Their names are at the bottom, not the top, of the leader board, but for Jodie Mudd, Bob Gilder and Dan Pohl, this was a Masters day that will never be forgotten.

Gilder will remember nine birdies and the low round of this Masters: 66.

Pohl will recall the first back-to-back eagles in Masters history, plus an unbelievable streak of four holes in which he was six under par.

However, what Mudd will remember may well be beyond words.

Mudd, a 21-year-old amateur from Louisville, has seemed unusually intense and yet poised all week, as though he were not playing entirely for himself. After he finished poorly with a 77 in the first round--when he was paired with Jack Nicklaus--Mudd was pale and upset in the locker room, as though something more than a bad score were at stake.

Today, after shooting a seven-birdie 35-32--67, which put him in a five-way tie for 11th place at two-over-par 218, Mudd told his story.

He grew up as the white kid who played out of the predominantly black Shawnee Golf Club. His father, Edward L. Mudd, was athletic director at Butler High and he taught both Jodie and his brother Eddie how to play golf.

"My father raised public links champions," said Mudd, a two-time national publinx titlist whose brother won once. "He's the guy who started me out on weekends. Our relationship was different. He had one dream, and that was for one of his sons to play in the Masters."

Last year, before Mudd was named to the Walker Cup team and thus got a Masters invitation, his father died at the age of 54 of a heart attack.

"So," said Mudd this afternoon, fighting to keep his composure in front of a hundred reporters, "he knows I played in the Masters, but he really doesn't. It's difficult to talk about . . . "

Mudd doesn't need to speak too much. Others will. Nicklaus, who gave him tips, likes his game. Fuzzy Zoeller proclaims him a solid player who'll be around for years. Although he hasn't announced it yet, Mudd will probably turn pro on Monday.

By contrast, Gilder, 31, has been a pro for years. But he never had a day like this. For two years, he had a terminally bad case of lost putting confidence, which has improved recently, although not a great deal. "I had worse than the yips. I had flinches."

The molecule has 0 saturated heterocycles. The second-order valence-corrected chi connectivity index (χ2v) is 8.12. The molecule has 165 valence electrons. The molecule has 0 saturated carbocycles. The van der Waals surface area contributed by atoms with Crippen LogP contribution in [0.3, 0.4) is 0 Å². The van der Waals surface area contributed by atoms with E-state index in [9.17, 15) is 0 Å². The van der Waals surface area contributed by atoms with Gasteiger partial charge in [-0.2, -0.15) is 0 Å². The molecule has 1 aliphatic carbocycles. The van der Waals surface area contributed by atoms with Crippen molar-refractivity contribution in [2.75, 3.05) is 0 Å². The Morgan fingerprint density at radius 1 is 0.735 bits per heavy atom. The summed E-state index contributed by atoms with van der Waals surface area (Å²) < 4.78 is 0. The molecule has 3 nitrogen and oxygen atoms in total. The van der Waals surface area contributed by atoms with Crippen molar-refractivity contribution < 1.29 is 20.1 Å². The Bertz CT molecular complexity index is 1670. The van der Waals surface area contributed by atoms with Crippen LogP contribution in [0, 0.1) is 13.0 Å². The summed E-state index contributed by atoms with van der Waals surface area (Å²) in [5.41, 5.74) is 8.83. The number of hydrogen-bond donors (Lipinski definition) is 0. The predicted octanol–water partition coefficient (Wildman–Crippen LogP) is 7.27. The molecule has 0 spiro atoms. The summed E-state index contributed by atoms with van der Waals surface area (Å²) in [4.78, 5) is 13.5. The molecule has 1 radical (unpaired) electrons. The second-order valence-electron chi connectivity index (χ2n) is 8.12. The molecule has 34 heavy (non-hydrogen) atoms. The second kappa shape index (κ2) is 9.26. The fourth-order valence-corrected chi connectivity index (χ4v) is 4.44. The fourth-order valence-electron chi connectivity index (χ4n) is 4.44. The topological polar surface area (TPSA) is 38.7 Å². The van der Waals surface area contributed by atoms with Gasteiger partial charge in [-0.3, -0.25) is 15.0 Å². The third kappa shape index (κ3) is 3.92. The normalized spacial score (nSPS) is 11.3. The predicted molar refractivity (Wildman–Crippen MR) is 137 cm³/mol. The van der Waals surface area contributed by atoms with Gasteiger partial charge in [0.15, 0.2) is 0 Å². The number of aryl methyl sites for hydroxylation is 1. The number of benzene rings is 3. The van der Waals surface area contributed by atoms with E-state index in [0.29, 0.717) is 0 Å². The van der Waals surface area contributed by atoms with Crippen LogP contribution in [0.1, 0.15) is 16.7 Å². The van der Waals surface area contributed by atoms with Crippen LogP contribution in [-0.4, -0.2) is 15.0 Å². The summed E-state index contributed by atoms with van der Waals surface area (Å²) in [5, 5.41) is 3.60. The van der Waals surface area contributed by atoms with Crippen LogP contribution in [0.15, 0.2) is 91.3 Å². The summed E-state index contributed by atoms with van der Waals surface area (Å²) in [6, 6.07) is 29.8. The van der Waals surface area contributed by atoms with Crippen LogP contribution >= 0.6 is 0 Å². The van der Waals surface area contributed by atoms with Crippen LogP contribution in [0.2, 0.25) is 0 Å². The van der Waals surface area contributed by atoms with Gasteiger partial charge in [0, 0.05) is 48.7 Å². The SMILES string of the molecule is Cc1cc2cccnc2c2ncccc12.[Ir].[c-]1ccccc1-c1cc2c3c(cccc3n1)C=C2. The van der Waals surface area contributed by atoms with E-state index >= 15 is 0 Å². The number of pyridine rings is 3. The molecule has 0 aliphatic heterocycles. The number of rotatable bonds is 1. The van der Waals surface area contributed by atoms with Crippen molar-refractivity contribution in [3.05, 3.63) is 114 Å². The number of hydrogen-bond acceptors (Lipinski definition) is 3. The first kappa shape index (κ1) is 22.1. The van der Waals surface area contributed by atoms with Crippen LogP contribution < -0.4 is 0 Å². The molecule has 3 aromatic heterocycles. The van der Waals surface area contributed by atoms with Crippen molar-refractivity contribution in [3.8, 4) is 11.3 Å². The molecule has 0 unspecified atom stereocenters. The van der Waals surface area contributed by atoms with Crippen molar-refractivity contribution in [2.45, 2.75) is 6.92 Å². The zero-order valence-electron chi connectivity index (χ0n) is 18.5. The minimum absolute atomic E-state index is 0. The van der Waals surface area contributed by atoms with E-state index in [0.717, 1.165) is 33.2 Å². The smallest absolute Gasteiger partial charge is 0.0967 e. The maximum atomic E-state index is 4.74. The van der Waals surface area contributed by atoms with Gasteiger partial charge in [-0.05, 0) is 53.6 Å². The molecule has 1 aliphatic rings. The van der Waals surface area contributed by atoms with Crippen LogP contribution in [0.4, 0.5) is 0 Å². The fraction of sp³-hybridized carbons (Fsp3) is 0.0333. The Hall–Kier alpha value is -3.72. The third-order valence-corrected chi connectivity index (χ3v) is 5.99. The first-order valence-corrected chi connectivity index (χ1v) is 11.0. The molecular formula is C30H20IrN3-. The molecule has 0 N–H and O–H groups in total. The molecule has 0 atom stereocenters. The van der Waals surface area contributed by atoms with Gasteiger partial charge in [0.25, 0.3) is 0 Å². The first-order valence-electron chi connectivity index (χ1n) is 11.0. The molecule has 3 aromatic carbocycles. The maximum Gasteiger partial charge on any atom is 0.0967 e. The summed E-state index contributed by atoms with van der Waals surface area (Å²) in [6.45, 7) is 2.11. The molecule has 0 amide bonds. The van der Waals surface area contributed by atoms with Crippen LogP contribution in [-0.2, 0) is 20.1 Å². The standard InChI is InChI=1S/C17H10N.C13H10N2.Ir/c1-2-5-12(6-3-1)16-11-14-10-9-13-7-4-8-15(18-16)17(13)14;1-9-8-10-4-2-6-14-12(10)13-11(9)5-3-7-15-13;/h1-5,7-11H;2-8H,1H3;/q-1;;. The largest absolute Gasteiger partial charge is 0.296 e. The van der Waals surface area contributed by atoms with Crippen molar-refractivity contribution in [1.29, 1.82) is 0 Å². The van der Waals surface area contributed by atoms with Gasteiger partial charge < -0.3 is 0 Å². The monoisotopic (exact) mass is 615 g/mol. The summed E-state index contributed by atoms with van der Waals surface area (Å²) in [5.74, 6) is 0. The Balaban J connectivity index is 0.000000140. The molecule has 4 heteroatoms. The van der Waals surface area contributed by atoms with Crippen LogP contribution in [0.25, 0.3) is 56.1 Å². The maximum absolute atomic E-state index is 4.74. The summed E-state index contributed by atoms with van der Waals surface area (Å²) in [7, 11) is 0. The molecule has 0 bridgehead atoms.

Today, he made nine birdie putts, only one more than 10 feet. Five were from six feet or less, and he said, "I didn't even have any tough putts."

Pohl, in his first Masters, had the most amazing string of under-par holes in Masters history. On the 13th through 16th, Pohl went eagle, eagle, birdie, birdie--the eagles coming on a 10-foot putt after a 5-wood approach to the 465-yard par-5 13th and on a 118-yard pitching wedge into the 405-yard 14th.

"I haven't played one solid round all year," said Pohl, who ranks 122nd on the money list this year. "This was a dream round come true.

"Before my first eagle (putt), Keith Fergus mentioned how nice the set of crystal glasses was that the Masters gives you for an eagle. I knew my wife would love it, and I kinda tightened up on the putt, but I coaxed it in.

"The next eagle was a good (wedge) shot, right on the hole, and it rolled right in . . . all my wife talked about (afterwards) was the crystal."

Ironically, Pohl had a shot, sort of, at a third straight eagle after a typically huge drive on the par-5 15th. "Yeah, I was thinking, 'If you can make two eagles, you can make three,' " said Pohl. "But I was also thinking, 'Don't do something stupid.' "

As it was, Pohl's chip at the 15th left him a two-foot birdie tap-in. His birdie at the 16th was, compared with what preceded it, a merely routine 15-foot putt.

As Pohl left the press room, Zoeller said, "What are you doin' in here?"

"Oh," said Pohl casually, "eagle-eagle-birdie-birdie."

Dan Pohl, who ranks 122nd on the money list and hadn't played a solid round all year, left smiling.